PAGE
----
All this is taking place on a hillside. Far in the distance you can see Nanjing. If you look long enough, you can almost see the city growing like a stop-frame animation. Around us, a forest ranges to the crest of the hill above.
Soon, however, they will crystallise into an array of signature architecture. Up on the ridge there is a brutalist concrete frame that will be Ai Weiwei's artist studios. Over there, on the recently dug artificial lake, is a rectangular platform on stilts that will be one part of a SANAA villa. Down the hill is what looks like an exquisite oriental timber boat of some type, but is actually a villa designed by Mexican architect Alberto Kalach. It goes on: Zhang Lei, Mathias Klotz, Odile Decq, Sean Godsell, David Adjaye. These villas circle bigger buildings—a convention centre by Isozaki and a hotel by Sottsass. At the highest point of the site is the project's cultural anchor, a marker in programme, form and name that signals CIPEA's high-culture-among-nature strategy. And it's that that I've come to see.
The museum is organised in two parts: a heavy ground floor and the translucent G-shaped plan circling above. At its base, a series of angular walls form enclosures like an abstracted Chinese walled garden. Cast with a bamboo formwork that has left a horizontal ribbing underlining their connection to the landscape and painted charcoal black to densify their gravity, they intersect to form the base of the building—what in other more typical architectural arrangements would be described as a plinth. Out of this rises the body of the building, clad in translucent polycarbonate with its double wall cells giving a vertical grain that accentuates its verticality. Way overhead, twisted into sculptural form, the building's translucent whiteness almost evaporates into the sky.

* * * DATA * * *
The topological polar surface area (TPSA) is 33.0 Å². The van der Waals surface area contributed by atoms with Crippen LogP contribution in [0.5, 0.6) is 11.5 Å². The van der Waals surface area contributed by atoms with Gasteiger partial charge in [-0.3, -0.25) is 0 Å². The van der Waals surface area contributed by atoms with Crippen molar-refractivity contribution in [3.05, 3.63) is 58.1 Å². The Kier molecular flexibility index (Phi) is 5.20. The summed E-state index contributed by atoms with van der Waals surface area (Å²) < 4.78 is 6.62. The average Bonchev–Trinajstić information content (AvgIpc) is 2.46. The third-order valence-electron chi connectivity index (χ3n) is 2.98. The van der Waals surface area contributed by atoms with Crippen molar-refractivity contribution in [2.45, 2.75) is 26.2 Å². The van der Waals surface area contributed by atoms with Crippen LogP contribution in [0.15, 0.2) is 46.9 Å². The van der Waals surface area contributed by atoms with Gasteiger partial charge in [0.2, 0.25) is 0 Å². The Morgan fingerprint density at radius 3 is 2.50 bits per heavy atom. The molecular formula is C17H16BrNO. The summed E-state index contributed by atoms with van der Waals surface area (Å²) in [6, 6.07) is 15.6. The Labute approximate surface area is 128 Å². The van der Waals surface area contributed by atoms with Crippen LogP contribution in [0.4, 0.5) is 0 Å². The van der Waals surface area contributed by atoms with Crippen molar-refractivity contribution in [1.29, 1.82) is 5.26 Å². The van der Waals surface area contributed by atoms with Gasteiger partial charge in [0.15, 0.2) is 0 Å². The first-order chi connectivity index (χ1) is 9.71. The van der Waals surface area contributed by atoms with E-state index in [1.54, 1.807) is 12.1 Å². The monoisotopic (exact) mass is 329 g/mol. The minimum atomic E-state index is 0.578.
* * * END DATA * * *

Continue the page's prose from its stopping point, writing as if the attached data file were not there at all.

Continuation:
Though it functions as an image, the Contemporary Art & Architecture Museum possesses a whole host of sensations and experiences that are unphotographable